Too much enthusiasm can do you in.
Three years ago, my family volunteered to deliver Thanksgiving dinner for Meals on Wheels. In a moment of excessive gusto, I decided we should throw ourselves into the holiday spirit for the occasion. We spent days practicing "Over the River and Through the Woods," with which we planned to enchant recipients at each stop. On the big day, I stuffed my 2-year-old into a fringed Indian costume, against his will. My husband, reluctantly, and I, with more eagerness, donned the ridiculously large Pilgrim headwear I had painstakingly crafted.
Once on the road, my son's mood turned from bad to worse. He kicked and screamed whenever we tried to remove him from the car, so we finally gave up. My husband and I took turns delivering the meals solo, sans musical accompaniment.
Although I was disappointed by the failure of my grand plans, I still enjoyed myself, and the clients seemed delighted with the meals, the visits and, to a lesser extent, the hats.
That is one of many memorable moments from the eight years I have volunteered for Meals on Wheels. I sit on the board as well as delivering meals with my family and/or with co-workers who are part of the IBJ delivery squad.
Meals on Wheels' mission appeals to me because it's about much more than the food. It's about people who are elderly or disabled being able to remain in their homes instead of going into an institution. It's about couples being able to stay together. It's about dignity. And it's about connecting with people and having fun.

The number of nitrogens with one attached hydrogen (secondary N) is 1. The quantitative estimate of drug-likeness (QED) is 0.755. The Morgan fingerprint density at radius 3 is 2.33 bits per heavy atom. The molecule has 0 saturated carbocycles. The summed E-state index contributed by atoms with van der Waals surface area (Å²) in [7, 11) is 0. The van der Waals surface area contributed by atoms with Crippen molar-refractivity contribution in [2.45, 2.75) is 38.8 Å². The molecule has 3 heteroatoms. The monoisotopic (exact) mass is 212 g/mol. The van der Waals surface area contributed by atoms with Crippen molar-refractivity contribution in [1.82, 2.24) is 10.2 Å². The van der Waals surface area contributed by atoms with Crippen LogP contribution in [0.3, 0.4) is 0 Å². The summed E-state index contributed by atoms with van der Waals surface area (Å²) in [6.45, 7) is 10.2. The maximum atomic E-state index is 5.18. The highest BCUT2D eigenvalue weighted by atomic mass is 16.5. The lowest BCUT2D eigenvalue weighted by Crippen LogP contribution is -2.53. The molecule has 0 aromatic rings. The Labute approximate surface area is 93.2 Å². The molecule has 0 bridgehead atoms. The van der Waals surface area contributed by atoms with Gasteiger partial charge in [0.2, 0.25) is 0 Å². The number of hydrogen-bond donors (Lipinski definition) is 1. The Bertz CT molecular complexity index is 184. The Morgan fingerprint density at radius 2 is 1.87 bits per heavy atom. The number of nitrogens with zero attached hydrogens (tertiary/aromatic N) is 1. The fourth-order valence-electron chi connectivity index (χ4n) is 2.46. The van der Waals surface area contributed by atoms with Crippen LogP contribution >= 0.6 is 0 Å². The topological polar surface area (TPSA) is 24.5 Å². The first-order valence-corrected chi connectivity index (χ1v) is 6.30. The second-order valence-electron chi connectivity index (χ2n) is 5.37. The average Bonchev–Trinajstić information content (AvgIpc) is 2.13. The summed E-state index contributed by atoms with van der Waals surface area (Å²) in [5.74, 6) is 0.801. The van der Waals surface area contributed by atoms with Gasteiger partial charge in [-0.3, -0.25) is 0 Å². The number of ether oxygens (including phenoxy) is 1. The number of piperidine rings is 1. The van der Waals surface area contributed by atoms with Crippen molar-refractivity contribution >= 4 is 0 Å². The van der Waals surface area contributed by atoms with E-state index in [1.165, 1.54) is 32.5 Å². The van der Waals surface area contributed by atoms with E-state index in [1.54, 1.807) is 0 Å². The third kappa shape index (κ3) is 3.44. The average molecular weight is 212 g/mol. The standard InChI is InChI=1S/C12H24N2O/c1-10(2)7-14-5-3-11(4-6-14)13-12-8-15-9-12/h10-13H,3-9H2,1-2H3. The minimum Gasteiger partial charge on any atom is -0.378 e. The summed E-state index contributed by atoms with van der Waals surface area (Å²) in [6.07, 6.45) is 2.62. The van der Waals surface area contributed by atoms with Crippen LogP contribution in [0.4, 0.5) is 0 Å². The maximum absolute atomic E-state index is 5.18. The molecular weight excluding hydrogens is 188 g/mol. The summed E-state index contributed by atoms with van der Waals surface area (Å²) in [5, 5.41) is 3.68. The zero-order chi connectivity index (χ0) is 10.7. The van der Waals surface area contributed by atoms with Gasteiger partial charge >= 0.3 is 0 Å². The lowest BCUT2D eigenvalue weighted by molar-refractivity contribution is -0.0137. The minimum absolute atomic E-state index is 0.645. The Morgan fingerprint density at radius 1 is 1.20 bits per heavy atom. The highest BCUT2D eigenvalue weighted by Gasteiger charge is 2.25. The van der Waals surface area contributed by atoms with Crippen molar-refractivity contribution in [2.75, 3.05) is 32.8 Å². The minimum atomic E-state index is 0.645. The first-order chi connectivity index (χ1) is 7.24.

I have met some real characters over the years. One of our most colorful clients was "Elvira." Whenever I knocked on her door, she would shout, "Come on!" so vigorously that at first I feared I was interrupting a domestic dispute. But I soon learned it was her standard greeting. The first time I brought along my stepdaughter, then 6, Elvira shrieked with delight. "Get the baby a Coke! Get the baby a Coke!" she shouted to a visiting friend. We enjoyed the Coke and the conversation. Eight years later, my stepdaughter remembers it still. And an IBJ colleague will never forget the time Elvira answered the door in her birthday suit.
Other favorites are the two elderly sisters who live together in a stately house near The Children's Museum of Indianapolis. The ramp at their house has been an irresistible draw for my son. We made a delivery there when he was first learning to walk. We handed the packages of food to "Agnes" and then my son began his long, faltering walk down the ramp. After several minutes, he finally reached the bottom. As I took hold of his hand, I looked up and saw Agnes still standing there, smiling and waving. I think her day had just been made.
And there's "Joe," who listens to opera so loud he doesn't usually hear us until the third knock.
Then there are the times nobody answers the door. That typically happens at least once every time I deliver the route. So I dutifully call it in to the Meals on Wheels office, which contacts the client's family. Usually, it turns out the client was at the doctor or some other appointment. But about once a month, a call from a driver signals an emergency-a client has taken a bad fall or suffered a heart attack. I wonder sometimes whether a call from me has ever prompted such a discovery.
At its best, volunteer work involves much more than time. It creates relationships and memories that last. I'm grateful Meals on Wheels has given me that. What about you?
I invite you to make a Thanksgiving resolution: If you give time to a charitable effort that has real meaning for you, take this opportunity to deepen your involvement. And if you don't have such a connection, start looking for one. If you need inspiration, check out the United Way of Central Indiana volunteer listings at www.uwci.orgor call 923-1466.
Because Thanksgiving is about much more than the food, right?
Parent is associate editor of IBJ and a board member of Meals on Wheels. Her column appears monthly. To comment on this column, send e-mail to firstname.lastname@example.org.